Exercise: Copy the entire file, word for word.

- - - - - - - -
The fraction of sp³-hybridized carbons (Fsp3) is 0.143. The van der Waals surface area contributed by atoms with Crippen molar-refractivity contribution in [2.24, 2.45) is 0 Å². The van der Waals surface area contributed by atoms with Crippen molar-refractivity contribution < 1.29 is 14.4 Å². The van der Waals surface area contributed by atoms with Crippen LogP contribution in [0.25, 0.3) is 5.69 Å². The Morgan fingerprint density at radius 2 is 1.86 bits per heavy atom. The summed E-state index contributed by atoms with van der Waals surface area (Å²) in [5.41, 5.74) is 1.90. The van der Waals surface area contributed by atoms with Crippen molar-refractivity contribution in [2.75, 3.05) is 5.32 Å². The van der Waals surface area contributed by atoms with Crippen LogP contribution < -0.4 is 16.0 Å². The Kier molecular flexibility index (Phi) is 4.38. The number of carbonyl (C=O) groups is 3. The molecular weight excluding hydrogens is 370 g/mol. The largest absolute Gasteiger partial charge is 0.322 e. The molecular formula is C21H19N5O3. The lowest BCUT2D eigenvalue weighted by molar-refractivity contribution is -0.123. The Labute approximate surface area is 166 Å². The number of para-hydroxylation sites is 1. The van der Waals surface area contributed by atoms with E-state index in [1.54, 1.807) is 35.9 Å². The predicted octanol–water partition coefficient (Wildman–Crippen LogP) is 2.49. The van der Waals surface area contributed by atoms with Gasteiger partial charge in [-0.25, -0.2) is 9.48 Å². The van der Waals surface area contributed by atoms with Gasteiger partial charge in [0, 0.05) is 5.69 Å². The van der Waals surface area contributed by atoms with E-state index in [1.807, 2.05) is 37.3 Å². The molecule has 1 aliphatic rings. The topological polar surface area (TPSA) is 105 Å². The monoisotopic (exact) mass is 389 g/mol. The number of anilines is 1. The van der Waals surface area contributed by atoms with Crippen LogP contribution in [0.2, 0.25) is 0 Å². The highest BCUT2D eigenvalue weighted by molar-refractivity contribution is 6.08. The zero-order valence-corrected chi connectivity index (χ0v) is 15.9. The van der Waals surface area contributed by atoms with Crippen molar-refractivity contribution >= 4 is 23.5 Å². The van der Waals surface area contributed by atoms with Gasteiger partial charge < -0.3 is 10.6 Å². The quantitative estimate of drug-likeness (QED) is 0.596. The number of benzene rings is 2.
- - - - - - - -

The fraction of sp³-hybridized carbons (Fsp3) is 0.143. The van der Waals surface area contributed by atoms with Crippen molar-refractivity contribution in [2.24, 2.45) is 0 Å². The van der Waals surface area contributed by atoms with Crippen molar-refractivity contribution < 1.29 is 14.4 Å². The van der Waals surface area contributed by atoms with Crippen LogP contribution in [0.25, 0.3) is 5.69 Å². The Morgan fingerprint density at radius 2 is 1.86 bits per heavy atom. The summed E-state index contributed by atoms with van der Waals surface area (Å²) in [5.41, 5.74) is 1.90. The van der Waals surface area contributed by atoms with Crippen molar-refractivity contribution in [2.75, 3.05) is 5.32 Å². The van der Waals surface area contributed by atoms with Crippen LogP contribution < -0.4 is 16.0 Å². The Kier molecular flexibility index (Phi) is 4.38. The number of carbonyl (C=O) groups is 3. The molecular weight excluding hydrogens is 370 g/mol. The largest absolute Gasteiger partial charge is 0.322 e. The molecular formula is C21H19N5O3. The lowest BCUT2D eigenvalue weighted by molar-refractivity contribution is -0.123. The Labute approximate surface area is 166 Å². The number of para-hydroxylation sites is 1. The van der Waals surface area contributed by atoms with E-state index in [1.54, 1.807) is 35.9 Å². The predicted octanol–water partition coefficient (Wildman–Crippen LogP) is 2.49. The van der Waals surface area contributed by atoms with Gasteiger partial charge in [-0.25, -0.2) is 9.48 Å². The van der Waals surface area contributed by atoms with Gasteiger partial charge in [0, 0.05) is 5.69 Å². The van der Waals surface area contributed by atoms with E-state index in [1.807, 2.05) is 37.3 Å². The molecule has 1 aliphatic rings. The topological polar surface area (TPSA) is 105 Å². The monoisotopic (exact) mass is 389 g/mol. The number of anilines is 1. The van der Waals surface area contributed by atoms with Crippen LogP contribution in [0.2, 0.25) is 0 Å². The highest BCUT2D eigenvalue weighted by molar-refractivity contribution is 6.08. The zero-order valence-corrected chi connectivity index (χ0v) is 15.9. The van der Waals surface area contributed by atoms with Crippen molar-refractivity contribution >= 4 is 23.5 Å². The van der Waals surface area contributed by atoms with Gasteiger partial charge < -0.3 is 10.6 Å². The quantitative estimate of drug-likeness (QED) is 0.596. The number of benzene rings is 2.